If we are to beat this pandemic and make online classes work, we must become more mindful of the mental health issues that affect all of us. The disruption and human disconnect that the pandemic has brought pose an underlying danger to students: that of mental exhaustion and depression.
‘Just in time’ is a famous operations strategy that maximises efficiency and organises inventory in factories around the world. But for students stuck under lockdown during the COVID-19 pandemic, ‘just in time’ has a different meaning.
The pandemic initially created euphoria among us students. Even though there were still school classes taking place during the summer holidays, online classes seemed to be the answer to everyone’s inherent longing for results without efforts. (Kids could now bunk classes while still attending.)
While everybody – from the schools and colleges, to parents themselves – were cautiously testing the concept of online classes, students adopted the ‘just in time’ strategy of attending classes from bed to computer. We enjoyed the mischievous nature of the whole affair, as well as the fact that there were no oral questions, no tests, and no strict regimentation. All in all, students expected online classes to feel like an extended holiday with everyone monitoring their own selves.
Yet, slowly, the euphoria wore off. Classes and tuition became monotonous. The learning experience became mechanical and we started to yearn for the human touch. Seeing 50 kids squeezed into a screen the size of an A4 sheet became a depressing sign of the times. Learning was no longer interactive, as teachers struggled to connect with their students personally, and students found it difficult to seek clarification to their conceptual doubts. Meanwhile, the rapport we share with our classmates was also rapidly diminishing. The warmth of human interactions was gone.
The concept of working from home has also turned into a terrible nightmare for many parents – and their children. With their children perennially under their noses, many of them feel the urge to constantly monitor their children’s activities every minute of every day, creating painful tensions at home and adding to anxiety all around.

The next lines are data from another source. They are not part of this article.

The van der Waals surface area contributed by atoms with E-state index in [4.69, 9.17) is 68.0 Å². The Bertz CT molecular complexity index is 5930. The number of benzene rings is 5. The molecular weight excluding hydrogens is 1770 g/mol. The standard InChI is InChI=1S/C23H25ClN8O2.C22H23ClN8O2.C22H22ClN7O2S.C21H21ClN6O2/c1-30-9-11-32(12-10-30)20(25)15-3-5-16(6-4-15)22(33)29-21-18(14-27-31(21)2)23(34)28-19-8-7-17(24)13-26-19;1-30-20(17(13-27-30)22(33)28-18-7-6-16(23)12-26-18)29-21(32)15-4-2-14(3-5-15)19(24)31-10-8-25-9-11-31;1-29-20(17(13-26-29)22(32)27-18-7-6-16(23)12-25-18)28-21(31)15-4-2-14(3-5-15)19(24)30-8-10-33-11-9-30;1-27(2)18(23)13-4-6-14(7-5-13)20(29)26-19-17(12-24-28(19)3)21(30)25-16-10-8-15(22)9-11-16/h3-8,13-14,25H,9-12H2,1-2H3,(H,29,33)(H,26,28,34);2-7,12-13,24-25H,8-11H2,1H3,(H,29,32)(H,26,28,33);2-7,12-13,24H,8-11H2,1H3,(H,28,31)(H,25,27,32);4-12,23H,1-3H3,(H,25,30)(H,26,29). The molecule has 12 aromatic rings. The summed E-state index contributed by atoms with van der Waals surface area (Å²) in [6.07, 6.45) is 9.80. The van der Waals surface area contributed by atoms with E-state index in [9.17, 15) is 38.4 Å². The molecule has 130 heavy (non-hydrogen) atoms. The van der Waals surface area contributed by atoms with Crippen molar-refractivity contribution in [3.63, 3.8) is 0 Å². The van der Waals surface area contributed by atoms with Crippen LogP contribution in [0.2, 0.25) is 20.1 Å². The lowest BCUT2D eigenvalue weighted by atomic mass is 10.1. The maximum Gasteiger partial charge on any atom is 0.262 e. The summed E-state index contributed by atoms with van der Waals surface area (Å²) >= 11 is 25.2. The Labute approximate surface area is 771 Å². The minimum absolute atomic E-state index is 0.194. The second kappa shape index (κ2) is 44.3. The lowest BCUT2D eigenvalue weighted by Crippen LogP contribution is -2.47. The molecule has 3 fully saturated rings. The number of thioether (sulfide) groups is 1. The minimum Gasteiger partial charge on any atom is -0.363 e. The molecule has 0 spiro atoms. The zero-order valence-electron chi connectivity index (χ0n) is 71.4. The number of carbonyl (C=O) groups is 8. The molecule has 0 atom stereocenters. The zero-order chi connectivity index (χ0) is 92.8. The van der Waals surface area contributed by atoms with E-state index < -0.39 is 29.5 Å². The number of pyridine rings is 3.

Given that schools are likely to remain shut for the foreseeable future, we have no choice but to make online classes work. Online learning is undoubtedly convenient in many ways. Being able to access all educational resources and materials from anywhere and at any time is the biggest advantage this system offers. It also allows us to expand our knowledge and understanding, by giving us the opportunity to access resources beyond the classroom. We are also able to stay in touch with our lessons whenever we wish to refer to them.
However, if we are to beat this pandemic and make online classes work, we must become more mindful of the mental health issues that affect all of us. The pandemic – and the disruption and human disconnect that it has brought – pose an underlying danger to students: that of mental exhaustion and depression. With the ability to interact with our friends from school now taken away – and parents and children bearing their own anxieties upon the other – all stakeholders now suffer. The uncertainty of when schools will reopen or when exams will be held is also overwhelming for many students.
Pre-COVID-19, all parties – from parents and students, to teachers and the school administration – were indifferent to each other’s concerns. Everyone used to act independently, with students doing their own thing, parents stepping in occasionally, and teachers and schools switching off when school hours ended each day. But if students are to get over COVID-19 and make the most of their online classes, such silos will not work. All stakeholders must collaborate more deeply with each other, empathise with each other’s situation and bring back the human touch that is now lost. Parents, too, must stop applying undue pressure and anxiety upon students who are already in distress. Students are particularly vulnerable to the mental health challenges introduced by the pandemic and its disruptive nature, given our limited experience of life.
With everyone distracted by the floundering economy, the lost jobs and other factors, students and their education system – which form the backbone of the nation’s future – are in danger of being ignored. It is time for all of us to come together and discuss more frankly the difficult mental health issues posed to students by the pandemic and its disruption of normal life.